Just as with the stock market, there are different levels of quality in investment properties. This is true with apartments, office buildings, industrial warehouses, and it is true with rental houses. 

Many brokers and investors qualify a property as A, B, or C. I use that same technique when I evaluate rental houses. However, this qualification is subjective. So I want to quantify here how I determine the quality of a rental house.

Zelman & Associates published a very insightful article once about where people live during their life cycles. They observed that, generally speaking, younger single adults tend to live in multifamily or attached housing. As people get married and have children they are much more likely to live in single-family detached residences. Later, as these adults become “empty nesters,” they are more likely to move back to attached housing (condos, townhomes or apartments). 

School quality has a big impact on where people want to rent

In a less scientific way, I have made the same observation for years.  Most of the tenants who live in the rental houses we own and/or manage are families with children.

A conscientious parent is going to want his or her child to attend the best schools available. Houses near good schools tend to be in higher demand, and that higher demand is reflected in higher rents or sales prices. The website www.greatschools.com rates elementary, middle and high schools across the country. Their metrics include an overall ranking for the school of 1 – 10. 

Our technique for ranking the quality of rental houses

In order for us to consider a rental house as an “A” property, it has to meet two criteria. First, the www.greatschools.com ranking for that local high school needs to be 8, 9 or 10. Second, the market rent for the house needs to be at least $100 per month higher than the average rent for a similar house in that county/area. 

For instance, if a typical three-bedroom house in Gwinnett County rents for $1100 per month, then for that subject house to be deemed an “A” quality property, it would have to rent for $1200 per month or more AND be located in a district with a public high school with a Great Schools ranking of 8, 9, or 10. A “B” quality property would rent for about the average for a similar house and the Great Schools ranking would be a 6 or higher. Any houses with a Great Schools ranking of less than 6 would be considered “C” quality by us.

There is also an age component to consider when evaluating quality. A house that is less than 15 years old will cost less per year to maintain than houses that are 15 to 25 years old. Generally speaking, houses under 15 years old do not need new roofs, new HVAC systems, appliances, etc. Between years 15 and 25, just about all of the major systems of the house will be due for replacement, which will drive up the amount the owner spends on maintenance and repair. For houses over 20 years old, the investor/buyer needs information on the age of each system in order to evaluate the effective age of the house to better estimate the amount to budget for maintenance and repair.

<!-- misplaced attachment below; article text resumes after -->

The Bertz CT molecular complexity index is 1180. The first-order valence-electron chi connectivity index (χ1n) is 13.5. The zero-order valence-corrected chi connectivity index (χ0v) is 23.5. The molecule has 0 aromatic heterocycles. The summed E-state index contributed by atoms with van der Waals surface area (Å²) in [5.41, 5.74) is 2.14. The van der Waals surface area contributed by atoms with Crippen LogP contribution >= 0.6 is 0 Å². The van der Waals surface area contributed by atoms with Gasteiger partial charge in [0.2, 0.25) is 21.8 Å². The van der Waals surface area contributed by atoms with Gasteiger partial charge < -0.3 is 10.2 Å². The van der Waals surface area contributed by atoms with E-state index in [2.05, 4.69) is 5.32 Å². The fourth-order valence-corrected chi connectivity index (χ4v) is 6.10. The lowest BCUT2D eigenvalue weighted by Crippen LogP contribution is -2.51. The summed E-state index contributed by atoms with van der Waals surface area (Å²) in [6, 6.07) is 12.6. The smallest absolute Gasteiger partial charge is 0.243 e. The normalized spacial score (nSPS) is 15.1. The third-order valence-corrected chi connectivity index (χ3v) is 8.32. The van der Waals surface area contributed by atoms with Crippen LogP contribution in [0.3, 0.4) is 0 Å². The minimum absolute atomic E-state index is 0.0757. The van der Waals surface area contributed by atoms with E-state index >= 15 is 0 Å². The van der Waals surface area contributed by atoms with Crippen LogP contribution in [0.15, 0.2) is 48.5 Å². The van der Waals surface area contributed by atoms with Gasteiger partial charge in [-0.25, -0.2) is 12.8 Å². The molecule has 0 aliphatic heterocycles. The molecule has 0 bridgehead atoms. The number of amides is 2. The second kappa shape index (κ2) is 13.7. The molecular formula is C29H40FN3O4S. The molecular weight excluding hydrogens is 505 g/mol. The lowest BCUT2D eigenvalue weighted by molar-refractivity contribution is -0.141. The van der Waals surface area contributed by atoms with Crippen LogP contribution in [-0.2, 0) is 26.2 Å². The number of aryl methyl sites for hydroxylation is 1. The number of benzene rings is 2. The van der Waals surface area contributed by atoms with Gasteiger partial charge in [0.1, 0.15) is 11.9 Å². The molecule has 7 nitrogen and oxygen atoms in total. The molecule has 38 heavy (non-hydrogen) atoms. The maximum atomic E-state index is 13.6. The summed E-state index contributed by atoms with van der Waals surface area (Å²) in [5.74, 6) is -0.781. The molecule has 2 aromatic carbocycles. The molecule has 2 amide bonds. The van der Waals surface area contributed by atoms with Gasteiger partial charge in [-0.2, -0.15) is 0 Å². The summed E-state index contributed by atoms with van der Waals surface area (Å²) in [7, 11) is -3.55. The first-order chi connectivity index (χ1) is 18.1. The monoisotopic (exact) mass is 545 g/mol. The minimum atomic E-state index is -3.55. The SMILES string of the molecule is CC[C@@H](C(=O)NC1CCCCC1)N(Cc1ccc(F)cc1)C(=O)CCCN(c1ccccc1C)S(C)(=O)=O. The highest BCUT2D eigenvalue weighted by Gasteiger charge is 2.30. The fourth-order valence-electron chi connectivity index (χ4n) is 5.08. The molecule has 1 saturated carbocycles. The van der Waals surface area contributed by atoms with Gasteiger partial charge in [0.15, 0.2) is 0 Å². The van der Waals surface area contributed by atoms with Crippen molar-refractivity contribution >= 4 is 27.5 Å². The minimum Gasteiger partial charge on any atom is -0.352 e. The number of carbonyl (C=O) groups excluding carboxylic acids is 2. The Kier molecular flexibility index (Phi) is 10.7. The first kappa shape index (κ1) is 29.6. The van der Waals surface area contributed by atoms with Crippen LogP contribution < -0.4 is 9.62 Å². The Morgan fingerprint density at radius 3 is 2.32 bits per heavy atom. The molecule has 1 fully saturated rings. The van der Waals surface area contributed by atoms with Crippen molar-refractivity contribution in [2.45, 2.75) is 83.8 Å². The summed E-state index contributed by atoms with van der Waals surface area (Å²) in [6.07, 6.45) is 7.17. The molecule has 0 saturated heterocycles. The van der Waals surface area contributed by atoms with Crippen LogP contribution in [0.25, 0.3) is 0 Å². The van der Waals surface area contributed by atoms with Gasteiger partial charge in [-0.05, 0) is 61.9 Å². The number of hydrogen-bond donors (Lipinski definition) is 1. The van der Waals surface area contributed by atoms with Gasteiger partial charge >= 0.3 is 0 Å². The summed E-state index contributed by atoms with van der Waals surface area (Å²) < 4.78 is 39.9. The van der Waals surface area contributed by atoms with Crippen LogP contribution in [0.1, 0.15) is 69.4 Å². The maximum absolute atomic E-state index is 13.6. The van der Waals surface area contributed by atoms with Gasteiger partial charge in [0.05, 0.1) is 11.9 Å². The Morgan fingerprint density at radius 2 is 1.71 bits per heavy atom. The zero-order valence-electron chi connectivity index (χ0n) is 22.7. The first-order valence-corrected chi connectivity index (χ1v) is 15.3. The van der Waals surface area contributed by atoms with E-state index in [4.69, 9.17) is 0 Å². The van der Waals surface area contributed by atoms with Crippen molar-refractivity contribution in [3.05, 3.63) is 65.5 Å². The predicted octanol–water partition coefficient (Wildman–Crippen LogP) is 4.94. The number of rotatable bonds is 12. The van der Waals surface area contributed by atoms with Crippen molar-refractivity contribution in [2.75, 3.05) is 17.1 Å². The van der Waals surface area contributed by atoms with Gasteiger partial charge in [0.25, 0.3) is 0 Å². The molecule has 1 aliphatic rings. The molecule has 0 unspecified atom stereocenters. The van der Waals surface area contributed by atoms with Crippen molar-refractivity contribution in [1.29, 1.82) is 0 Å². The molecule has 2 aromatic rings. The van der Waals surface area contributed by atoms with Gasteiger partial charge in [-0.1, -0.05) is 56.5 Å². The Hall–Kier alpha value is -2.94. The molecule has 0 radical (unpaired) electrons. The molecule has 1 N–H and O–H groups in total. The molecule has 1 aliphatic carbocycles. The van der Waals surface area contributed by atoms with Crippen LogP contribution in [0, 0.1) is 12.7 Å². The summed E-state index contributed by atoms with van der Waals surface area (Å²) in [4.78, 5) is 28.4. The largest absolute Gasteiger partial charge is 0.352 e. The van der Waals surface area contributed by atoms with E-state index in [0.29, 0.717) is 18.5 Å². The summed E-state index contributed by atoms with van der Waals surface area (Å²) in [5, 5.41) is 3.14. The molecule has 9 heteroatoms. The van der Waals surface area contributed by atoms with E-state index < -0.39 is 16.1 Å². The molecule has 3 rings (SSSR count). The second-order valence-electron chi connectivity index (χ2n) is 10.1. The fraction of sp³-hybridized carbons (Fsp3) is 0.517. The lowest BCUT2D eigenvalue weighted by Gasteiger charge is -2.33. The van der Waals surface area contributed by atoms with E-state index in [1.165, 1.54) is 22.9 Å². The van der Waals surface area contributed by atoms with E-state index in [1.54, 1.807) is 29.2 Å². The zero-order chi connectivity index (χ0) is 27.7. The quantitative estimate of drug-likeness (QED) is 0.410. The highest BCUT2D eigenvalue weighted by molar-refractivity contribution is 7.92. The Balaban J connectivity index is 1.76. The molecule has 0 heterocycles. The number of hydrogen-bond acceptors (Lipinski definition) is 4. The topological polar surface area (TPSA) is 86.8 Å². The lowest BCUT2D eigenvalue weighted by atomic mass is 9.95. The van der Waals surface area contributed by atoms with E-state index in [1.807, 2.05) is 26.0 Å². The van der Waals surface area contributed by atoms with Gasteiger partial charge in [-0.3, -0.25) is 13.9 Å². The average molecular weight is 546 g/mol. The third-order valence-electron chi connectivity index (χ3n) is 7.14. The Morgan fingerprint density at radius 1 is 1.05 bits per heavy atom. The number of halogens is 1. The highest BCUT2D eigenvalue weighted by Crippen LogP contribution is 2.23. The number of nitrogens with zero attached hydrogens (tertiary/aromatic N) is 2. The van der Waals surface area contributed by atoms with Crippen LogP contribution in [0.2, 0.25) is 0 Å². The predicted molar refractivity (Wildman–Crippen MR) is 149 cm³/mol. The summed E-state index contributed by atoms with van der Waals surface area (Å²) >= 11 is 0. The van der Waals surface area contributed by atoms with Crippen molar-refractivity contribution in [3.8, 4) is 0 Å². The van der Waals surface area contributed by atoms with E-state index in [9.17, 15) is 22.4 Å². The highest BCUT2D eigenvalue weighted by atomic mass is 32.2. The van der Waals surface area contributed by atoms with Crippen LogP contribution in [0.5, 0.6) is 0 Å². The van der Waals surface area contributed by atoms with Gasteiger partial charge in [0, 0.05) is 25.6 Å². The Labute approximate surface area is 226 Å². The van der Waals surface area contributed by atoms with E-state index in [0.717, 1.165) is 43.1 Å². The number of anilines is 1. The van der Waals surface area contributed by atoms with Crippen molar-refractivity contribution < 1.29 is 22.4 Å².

Why ‘quantify’ the quality of different rental houses?

Why is quantifying the quality and effective age of a rental house so important? These factors will significantly impact cash flow. Higher quality properties will generate more income in that the owner will have less income lost due to vacancy (higher demand from tenants to live in that area) and reduced losses from delinquency (higher quality tenants are more likely to pay as agreed). 

Higher quality rental houses also cost less to maintain. We have observed for many years that C quality properties cost more per year to maintain than do B quality properties, which cost more to maintain than A quality properties. 

We run averages each January to look at the maintenance expenses for the previous calendar year so we can more accurately budget how much to expect for maintenance and repair expenses during the coming year. We break down these averages by rental rate and property age to better understand the costs for A, B, and C quality properties.

Some investors purchased a lot of C quality properties during the most recent recession and budgeted losses for vacancy and delinquency based on some industry averages (for all rental houses), then were disappointed when the portfolio was not performing as projected. Their actual losses due to vacancy and delinquency were much higher than budgeted. Correspondingly, the maintenance and repair costs were also higher than they had budgeted.

How do you budget for your rental property?

I don’t believe there is a perfect way to budget for one single-family property for one year. With an apartment complex, averages will work across the multiple units. Correspondingly, our averages work across a portfolio of houses over an extended period of time.

As a “buy and hold” investor, that works for me. I can estimate my Internal Rate of Return on houses I buy with much higher rate of accuracy using these averages based on the correct quality classification for the house.

I have found my “sweet spot” is with B- and B properties. That seems to be where I find the best compromise between yield and risk. Your “sweet spot” may be different, depending on your tolerance for risk and your expectation for yield.


About the Author

Mike NelsonMichael E. Nelson, GRI® MPM® RMP®, is president of Excalibur Homes, LLC in Alpharetta, Georgia. Excalibur is one of the few companies in Georgia that have been designated a Certified Residential Management Company® by the National Association of Property Managers®. Excalibur’s expertise encompasses leasing, management and sales. For more information, call 678-825-0412 or email mnelson@excalhomes.com.


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